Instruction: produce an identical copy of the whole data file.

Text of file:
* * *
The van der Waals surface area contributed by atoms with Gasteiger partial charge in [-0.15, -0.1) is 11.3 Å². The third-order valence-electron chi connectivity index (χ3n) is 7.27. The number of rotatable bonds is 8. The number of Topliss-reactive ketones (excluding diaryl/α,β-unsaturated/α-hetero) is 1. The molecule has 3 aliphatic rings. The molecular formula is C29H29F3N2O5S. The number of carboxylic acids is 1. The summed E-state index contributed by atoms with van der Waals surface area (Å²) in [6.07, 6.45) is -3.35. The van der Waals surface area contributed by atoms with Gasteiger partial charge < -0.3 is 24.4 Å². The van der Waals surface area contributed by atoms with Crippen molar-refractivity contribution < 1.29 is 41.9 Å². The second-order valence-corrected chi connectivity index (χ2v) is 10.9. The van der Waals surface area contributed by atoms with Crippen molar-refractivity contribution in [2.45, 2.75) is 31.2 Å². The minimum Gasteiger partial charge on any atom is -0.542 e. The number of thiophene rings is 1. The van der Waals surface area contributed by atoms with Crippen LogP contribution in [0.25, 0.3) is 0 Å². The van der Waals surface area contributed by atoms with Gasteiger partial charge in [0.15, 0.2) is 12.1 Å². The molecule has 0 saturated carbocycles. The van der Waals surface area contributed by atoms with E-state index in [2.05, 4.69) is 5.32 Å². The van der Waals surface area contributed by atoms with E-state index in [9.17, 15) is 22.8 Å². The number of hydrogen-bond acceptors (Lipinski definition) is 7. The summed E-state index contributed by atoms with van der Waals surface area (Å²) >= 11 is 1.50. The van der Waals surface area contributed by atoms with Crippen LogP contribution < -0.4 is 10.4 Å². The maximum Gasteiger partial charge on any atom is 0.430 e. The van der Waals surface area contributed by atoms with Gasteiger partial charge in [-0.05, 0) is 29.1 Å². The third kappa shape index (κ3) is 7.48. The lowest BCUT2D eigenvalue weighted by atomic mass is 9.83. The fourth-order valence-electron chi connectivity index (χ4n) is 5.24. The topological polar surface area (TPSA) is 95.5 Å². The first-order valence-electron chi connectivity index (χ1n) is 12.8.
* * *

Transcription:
The van der Waals surface area contributed by atoms with Gasteiger partial charge in [-0.15, -0.1) is 11.3 Å². The third-order valence-electron chi connectivity index (χ3n) is 7.27. The number of rotatable bonds is 8. The number of Topliss-reactive ketones (excluding diaryl/α,β-unsaturated/α-hetero) is 1. The molecule has 3 aliphatic rings. The molecular formula is C29H29F3N2O5S. The number of carboxylic acids is 1. The summed E-state index contributed by atoms with van der Waals surface area (Å²) in [6.07, 6.45) is -3.35. The van der Waals surface area contributed by atoms with Gasteiger partial charge < -0.3 is 24.4 Å². The van der Waals surface area contributed by atoms with Crippen molar-refractivity contribution < 1.29 is 41.9 Å². The second-order valence-corrected chi connectivity index (χ2v) is 10.9. The van der Waals surface area contributed by atoms with Crippen molar-refractivity contribution in [2.45, 2.75) is 31.2 Å². The minimum Gasteiger partial charge on any atom is -0.542 e. The number of thiophene rings is 1. The van der Waals surface area contributed by atoms with Crippen LogP contribution in [0.25, 0.3) is 0 Å². The van der Waals surface area contributed by atoms with Gasteiger partial charge in [0.15, 0.2) is 12.1 Å². The molecule has 0 saturated carbocycles. The van der Waals surface area contributed by atoms with E-state index in [2.05, 4.69) is 5.32 Å². The van der Waals surface area contributed by atoms with E-state index in [9.17, 15) is 22.8 Å². The number of hydrogen-bond acceptors (Lipinski definition) is 7. The summed E-state index contributed by atoms with van der Waals surface area (Å²) >= 11 is 1.50. The van der Waals surface area contributed by atoms with Crippen LogP contribution < -0.4 is 10.4 Å². The maximum Gasteiger partial charge on any atom is 0.430 e. The van der Waals surface area contributed by atoms with Gasteiger partial charge in [-0.05, 0) is 29.1 Å². The third kappa shape index (κ3) is 7.48. The lowest BCUT2D eigenvalue weighted by atomic mass is 9.83. The fourth-order valence-electron chi connectivity index (χ4n) is 5.24. The topological polar surface area (TPSA) is 95.5 Å². The first-order valence-electron chi connectivity index (χ1n) is 12.8.